Tests are good. Very good. But we use them incorrectly. Most educators I know and politicians I hear about use them incorrectly as well. But I had one teacher who knew the truth about tests.
Mr. Corson -- the brilliant guy behind Sonlight's Psychology Program and one of the great educators in my life -- gave us a quiz every single morning. He called them OQs or "Opportunity Quizzes." Ostensibly, these were opportunities for us to show him what we had learned from our reading. I was certain they were daily opportunities to fail. Five questions. Multiple choice. Every single day.
I hated it. But I passed the AP Psych test like a jet ski and a sinking rock.
These brief, little tests reinforced our reading. All it took was five multiple choice questions every morning to lock the important concepts into our brains. And, it turns out, the simple act of retrieval practice boosts tests scores by more than 10%. You remember more if you simply ask yourself to try to remember it.
Do you struggle to remember people's names? I do. So I quiz myself when I first meet them.
"Hi, I'm Luke."
"Hi, Luke. I'm Sam."
We chat for a few moments, and then I'll try to remember their name.
"So, Sam, you like homeschooling? Me too!"
It's a blow to my ego every time I get it wrong. How embarrassing that I can't recall a name after 23 seconds! But the little recall attempt helps stick the name in my head. Next week, if I see the person again, I'll test myself afresh. "It's Sunny, right? No? Oh, I'm so sorry, Sam!"
So, as I've observed before, tests are not ideal for measuring, motivating, or monitoring students. Tests tell us almost nothing about what a student understands. And tests, like grades, prioritize performance over learning. I really don't like tests or grades. And when tests are used to measure students, those tests are bad.
But good tests are those short quizzes we use to reinforce a concept or idea and enhance memorization.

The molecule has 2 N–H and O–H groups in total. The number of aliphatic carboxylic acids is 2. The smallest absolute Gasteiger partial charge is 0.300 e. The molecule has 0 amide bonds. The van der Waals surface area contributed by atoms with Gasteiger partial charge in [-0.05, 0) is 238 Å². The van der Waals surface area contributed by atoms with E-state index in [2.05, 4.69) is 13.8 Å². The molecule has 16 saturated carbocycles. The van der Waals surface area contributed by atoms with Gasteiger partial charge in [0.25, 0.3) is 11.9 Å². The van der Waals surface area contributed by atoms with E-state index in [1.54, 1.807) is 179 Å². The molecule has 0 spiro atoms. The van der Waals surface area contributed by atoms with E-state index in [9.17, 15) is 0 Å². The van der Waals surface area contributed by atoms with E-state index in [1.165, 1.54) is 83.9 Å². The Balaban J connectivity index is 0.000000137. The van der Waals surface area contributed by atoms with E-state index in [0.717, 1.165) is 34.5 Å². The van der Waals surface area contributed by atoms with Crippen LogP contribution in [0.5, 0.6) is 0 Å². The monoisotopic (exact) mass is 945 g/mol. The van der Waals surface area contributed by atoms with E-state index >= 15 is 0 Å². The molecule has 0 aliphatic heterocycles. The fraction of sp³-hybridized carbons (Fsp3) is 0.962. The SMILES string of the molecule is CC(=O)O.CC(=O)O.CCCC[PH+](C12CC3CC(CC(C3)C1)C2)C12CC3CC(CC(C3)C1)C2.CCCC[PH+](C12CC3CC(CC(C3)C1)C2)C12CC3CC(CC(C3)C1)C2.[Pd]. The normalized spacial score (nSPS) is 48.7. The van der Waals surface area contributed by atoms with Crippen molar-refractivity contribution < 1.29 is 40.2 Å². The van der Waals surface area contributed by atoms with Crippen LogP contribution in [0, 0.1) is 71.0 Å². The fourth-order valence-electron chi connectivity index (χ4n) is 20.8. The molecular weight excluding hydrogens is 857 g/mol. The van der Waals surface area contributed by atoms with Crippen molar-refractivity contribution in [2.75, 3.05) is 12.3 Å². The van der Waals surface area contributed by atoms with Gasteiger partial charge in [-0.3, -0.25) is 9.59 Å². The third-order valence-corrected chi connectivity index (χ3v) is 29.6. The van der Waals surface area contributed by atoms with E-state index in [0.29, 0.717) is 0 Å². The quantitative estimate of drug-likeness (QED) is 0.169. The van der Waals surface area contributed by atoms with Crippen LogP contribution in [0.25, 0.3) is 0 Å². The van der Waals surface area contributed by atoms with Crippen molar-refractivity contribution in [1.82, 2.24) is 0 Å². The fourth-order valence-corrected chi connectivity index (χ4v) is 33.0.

I was wrong about tests because I -- like most educators -- was only thinking about it as a tool for the teacher. I had not even considered how powerful a tool a quick test can be for helping the student learn.
I'm not sure how I missed the benefit of tests all these years. Probably because, when I think about tests, I'm thinking about something else entirely.
How do you apply this to Sonlight?
Easy. Keep doing what we've recommended from the start: Talk with your children about what you've read. By asking questions and discussing the material, you nudge them to practice retrieval of the information you are learning together.
You don't need formal quizzes. You don't need to grade something. And your student does not need to study. Simply ask your student to recall something from the lesson, and you're both likely to remember it better.
Filmmaker, Writer, Guardian
Blog Opportunity Quiz:
- How many questions were on the daily OCs?
- What is the name of Luke's imaginary new friend?
- In Luke's analogy of passing the AP test, the two items were a ______ and a ______:
- Blimp, Tree
- Jet ski, Rock
- Car, Doughnut Shop
- Lead, Weight
- Rorschach Test, Social Contract
- Tests are a useful tool for
- Policy makers
- a, b and d
- Do you need formal quizzes?
- Yes, and study for them!
- No, simply encourage recall as you discuss.